That Community

Riley Major – 2017-08-09

Buckets of bacon, piles of marshmallows, and fire (yes, real fire this year) await those in the queue snaking out the door into the hallway. Kids tired from days of water play wait to finally get mom or dad back. They dig into a giant bowl of Starbursts and bury their head in screens. “Can I have another one mom?” “I don’t care.”

Beer bottles clink in the background as the sponsors pack up their signs and tchotchkes. (How do they fit everything back into those cartons?) A girl bounces a balloon between her hands using her teeth before losing it and flailing over the couch to retrieve it.

It’s been three days of community building. Three days of learning. Three days of motivating keynotes. A water park party. Hours of board gaming. And 7 meals with plates piled high. All topped off with freshly roasted marshmallows (over real fire!).

I want to add my thanks to the chorus of gratitude for the sponsors for supporting this community and for the organizers for pouring their time and energy into making That Conference a success year after year. You can learn technology online but you can only connect with other humans face to face. The interactions at open spaces and over meals only happen at a conference. Ideas are sparked, plans are hatched, and friendships are formed. There are businesses and technologies that owe their existence to these events.

I’ve had the pleasure and honor of presenting twice so far at That Conference. In 2015 I tried to raise awareness of the challenges facing women in tech. That session ended with a conversation among the participants on how they could change their environments to be more welcoming. The next year an attendee tracked me down to explain how he’d taken the information to heart and reconsidered how his actions affected women in his workplace. I consider that a small step in the right direction, but I was thrilled to see That Conference bring even more attention to the issue.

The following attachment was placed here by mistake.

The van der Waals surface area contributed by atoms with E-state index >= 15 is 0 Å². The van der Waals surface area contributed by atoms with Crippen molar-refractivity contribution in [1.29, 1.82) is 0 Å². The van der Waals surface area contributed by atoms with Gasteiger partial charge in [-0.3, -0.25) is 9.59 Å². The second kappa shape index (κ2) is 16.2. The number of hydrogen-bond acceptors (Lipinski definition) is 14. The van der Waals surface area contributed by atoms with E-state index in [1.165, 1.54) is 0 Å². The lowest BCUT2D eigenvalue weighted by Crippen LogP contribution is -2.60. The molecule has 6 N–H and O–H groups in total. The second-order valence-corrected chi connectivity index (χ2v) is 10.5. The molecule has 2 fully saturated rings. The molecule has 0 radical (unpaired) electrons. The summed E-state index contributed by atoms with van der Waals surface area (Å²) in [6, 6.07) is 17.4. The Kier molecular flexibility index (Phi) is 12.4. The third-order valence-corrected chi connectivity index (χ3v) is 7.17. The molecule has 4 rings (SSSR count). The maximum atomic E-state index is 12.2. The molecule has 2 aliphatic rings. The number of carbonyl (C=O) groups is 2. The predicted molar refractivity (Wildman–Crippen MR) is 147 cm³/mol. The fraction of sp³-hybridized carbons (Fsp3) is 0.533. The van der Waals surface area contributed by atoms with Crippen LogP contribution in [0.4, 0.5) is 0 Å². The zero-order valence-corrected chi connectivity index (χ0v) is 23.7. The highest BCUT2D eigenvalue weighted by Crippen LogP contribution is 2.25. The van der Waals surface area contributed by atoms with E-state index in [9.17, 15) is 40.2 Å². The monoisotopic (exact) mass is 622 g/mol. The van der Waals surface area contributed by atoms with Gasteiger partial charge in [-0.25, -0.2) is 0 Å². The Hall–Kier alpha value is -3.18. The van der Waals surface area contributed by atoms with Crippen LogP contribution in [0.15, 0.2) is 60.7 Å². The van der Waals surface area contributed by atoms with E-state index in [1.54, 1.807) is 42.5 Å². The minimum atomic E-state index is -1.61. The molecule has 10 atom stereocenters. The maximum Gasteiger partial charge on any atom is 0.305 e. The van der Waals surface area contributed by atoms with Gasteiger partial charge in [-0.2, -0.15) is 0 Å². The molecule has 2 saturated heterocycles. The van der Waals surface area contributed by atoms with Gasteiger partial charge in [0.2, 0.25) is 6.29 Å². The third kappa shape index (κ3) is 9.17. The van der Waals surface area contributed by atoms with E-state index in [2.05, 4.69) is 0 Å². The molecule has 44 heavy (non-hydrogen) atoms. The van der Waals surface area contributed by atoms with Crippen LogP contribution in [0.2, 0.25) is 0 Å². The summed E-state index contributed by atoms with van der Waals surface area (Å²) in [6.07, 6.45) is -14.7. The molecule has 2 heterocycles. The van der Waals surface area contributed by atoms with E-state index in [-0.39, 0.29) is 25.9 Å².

This year Hilary Stohs-Krause gave her keynote on the third day of the conference. She told the depressing story of how women, who began and dominated computer programming in its infancy, have been driven out by the patriarchy over the past decades. She recounted poignant snubs such as celebrating men’s hardware achievements with a banquet while sending the women programmers home in a snow storm. She reminded us how once men invade a field, its salaries and prestige rise as women are pushed out.

Cognizant of how important it is for girls to see successful women in technology to visualize their opportunities, Hilary Stohs-Krause took the time to recount legendary women of computing past such as Ada Lovelace (the enchantress of numbers), Grace (that moth was a bug) Hopper, and Dorothy (the boss) Vaughn. She continued to list change makers past through to present day women who are both technology luminaries and fighting for social justice.

The keynote ended with a call to action. Listen to and amplify the voices of women in technology. Provide them megaphones by selecting them to speak in meetings, at user groups, and at conferences. Attend their talks. Echo and support their words and ideas– with credit. Use your power and privilege. (Perversely, it actually helps you as much as it does them.) And remember, silence is tacit approval of systems of oppression. Speak out. Act.